1916 - The Long Revolution by Gabriel Doherty


By Gabriel Doherty

Creation by means of Garret Fitzgerald. This ebook seeks to interpret the occasions of Easter Week 1916 because the primary defining occasion of a 'long revolution' in Irish heritage. The origins of the lengthy revolution lie within the moment half the 19th century, and its legacy continues to be being performed out within the first years of the twenty-first century. said specialists on particular themes search to discover the layered household and foreign, political, criminal and ethical points of this uniquely influential and debatable occasion. participants are: Rory O' Dwyer, Michael Wheatley, Brendan O'Shea and Gerry White, D.G. Boyce, Francis M. Carroll, Rosemary Cullen Owens, Jerome aan de Wiel, Adrian Hardiman, Keith Jeffery, Mary McAleese, Owen McGee, Seamus Murphy and Brian P. Murphy.

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118 It seemed to the author that things had altered beyond redemption: ‘The First is, the compounding of this pure and refined mettall (whereof Servingmen were first framed) with untryed dregges and drosse of less esteeme. ’119 Also, younger generations were no longer willing to lay out huge sums on the maintenance of large, unwieldy households, preferring instead to spend extravagantly on luxuries that their parents disdained. ’121 It is a pity we do not have any records of the views of the hard-working yeoman’s sons, who no doubt considered themselves to be operating much more efficiently and practically than their over-bred predecessors.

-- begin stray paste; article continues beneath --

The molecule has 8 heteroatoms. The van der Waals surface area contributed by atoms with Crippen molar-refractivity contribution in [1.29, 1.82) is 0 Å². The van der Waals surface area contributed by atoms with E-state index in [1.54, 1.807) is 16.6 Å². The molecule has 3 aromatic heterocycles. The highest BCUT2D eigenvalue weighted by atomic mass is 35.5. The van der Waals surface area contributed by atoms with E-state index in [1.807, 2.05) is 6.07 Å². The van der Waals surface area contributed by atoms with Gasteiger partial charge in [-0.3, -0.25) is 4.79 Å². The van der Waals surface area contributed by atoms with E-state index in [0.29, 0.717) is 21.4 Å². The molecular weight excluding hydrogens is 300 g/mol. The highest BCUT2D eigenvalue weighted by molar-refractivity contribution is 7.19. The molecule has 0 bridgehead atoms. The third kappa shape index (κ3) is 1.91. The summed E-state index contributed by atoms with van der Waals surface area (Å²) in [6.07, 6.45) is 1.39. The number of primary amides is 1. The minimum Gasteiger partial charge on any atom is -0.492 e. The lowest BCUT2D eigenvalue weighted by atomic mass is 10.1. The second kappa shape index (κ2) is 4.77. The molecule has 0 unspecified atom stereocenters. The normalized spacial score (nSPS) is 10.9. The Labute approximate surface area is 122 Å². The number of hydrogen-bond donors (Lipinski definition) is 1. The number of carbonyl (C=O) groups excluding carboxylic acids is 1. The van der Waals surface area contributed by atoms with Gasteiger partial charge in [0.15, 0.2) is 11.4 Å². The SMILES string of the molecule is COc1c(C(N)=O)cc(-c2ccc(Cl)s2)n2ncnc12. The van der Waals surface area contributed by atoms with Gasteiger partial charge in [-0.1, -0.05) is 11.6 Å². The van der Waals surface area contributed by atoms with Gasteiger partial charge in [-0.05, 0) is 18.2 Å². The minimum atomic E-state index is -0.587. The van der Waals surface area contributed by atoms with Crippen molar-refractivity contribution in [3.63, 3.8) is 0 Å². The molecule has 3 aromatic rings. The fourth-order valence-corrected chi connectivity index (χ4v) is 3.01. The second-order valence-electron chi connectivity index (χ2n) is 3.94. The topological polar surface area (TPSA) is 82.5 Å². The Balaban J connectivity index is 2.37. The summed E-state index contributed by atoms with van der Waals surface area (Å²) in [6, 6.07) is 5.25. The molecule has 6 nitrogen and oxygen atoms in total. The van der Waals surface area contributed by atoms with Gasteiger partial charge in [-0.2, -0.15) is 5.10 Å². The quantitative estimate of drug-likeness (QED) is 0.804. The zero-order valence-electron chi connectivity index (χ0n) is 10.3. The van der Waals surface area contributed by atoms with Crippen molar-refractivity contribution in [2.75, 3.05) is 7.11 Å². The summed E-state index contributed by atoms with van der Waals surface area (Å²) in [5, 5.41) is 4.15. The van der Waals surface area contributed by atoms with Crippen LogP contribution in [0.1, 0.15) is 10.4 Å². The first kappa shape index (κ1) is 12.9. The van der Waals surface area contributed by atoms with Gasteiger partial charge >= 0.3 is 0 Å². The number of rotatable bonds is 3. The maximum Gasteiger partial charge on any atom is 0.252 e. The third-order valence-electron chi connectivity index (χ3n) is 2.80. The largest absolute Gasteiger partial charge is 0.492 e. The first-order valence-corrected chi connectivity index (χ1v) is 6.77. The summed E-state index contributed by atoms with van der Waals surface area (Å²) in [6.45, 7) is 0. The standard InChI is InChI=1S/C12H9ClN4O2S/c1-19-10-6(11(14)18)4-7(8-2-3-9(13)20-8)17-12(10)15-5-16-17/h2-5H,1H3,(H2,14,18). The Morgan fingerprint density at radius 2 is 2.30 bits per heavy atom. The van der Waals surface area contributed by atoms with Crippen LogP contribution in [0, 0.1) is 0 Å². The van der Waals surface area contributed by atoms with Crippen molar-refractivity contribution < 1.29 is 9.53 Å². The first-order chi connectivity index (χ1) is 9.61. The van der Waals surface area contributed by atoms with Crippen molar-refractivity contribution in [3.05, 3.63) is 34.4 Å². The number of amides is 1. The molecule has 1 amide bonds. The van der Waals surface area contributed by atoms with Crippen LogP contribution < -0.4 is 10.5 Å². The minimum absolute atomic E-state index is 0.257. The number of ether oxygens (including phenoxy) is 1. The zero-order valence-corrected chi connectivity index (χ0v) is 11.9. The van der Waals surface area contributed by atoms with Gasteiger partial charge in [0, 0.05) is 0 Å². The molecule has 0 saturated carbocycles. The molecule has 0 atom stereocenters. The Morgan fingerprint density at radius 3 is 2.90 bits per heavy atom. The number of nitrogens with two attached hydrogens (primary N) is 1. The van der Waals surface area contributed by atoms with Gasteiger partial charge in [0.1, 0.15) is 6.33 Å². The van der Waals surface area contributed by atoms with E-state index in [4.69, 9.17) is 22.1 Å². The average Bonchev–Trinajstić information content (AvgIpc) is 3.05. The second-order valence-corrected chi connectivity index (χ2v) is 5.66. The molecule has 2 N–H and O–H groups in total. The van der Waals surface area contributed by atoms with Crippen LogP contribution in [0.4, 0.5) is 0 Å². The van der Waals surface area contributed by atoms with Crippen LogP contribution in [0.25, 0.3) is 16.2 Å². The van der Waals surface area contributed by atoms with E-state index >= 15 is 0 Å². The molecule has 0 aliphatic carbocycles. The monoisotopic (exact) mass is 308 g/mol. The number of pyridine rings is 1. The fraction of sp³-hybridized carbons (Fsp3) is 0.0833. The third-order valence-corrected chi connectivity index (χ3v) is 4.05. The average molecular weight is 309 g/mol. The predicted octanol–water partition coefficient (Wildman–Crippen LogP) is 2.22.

85 Well-bred young men would often receive a certain amount of formal education, sometimes with a cleric or later a professional schoolmaster in the nobleman’s household. They were often following in the footsteps of their fathers and grandfathers, going to the same households for their education – much as later landowning families had attachments to different public schools and Oxford and Cambridge colleges. 86 Roger Ascham, who was employed as tutor to Princess Elizabeth, wrote a famous book, published in 1570, when such household-based education was still very current.

41 Although he clearly did employ indigenous Irish, his senior servants at Lismore were largely 47 brought over from England. The Earl of Cork’s many bequests to his servants rewarded the long service of trustworthy individuals who created a secure and dignified oasis around him amid the tumult of early-seventeenth-century politics. During this period of upheaval, his sons (including Robert, who later became a famous scientist) were stranded in Europe on their Grand Tour in the care of their tutor Mr Marcombe, who had been recommended to Lord Cork by Sir Henry Wotton, provost of Eton.

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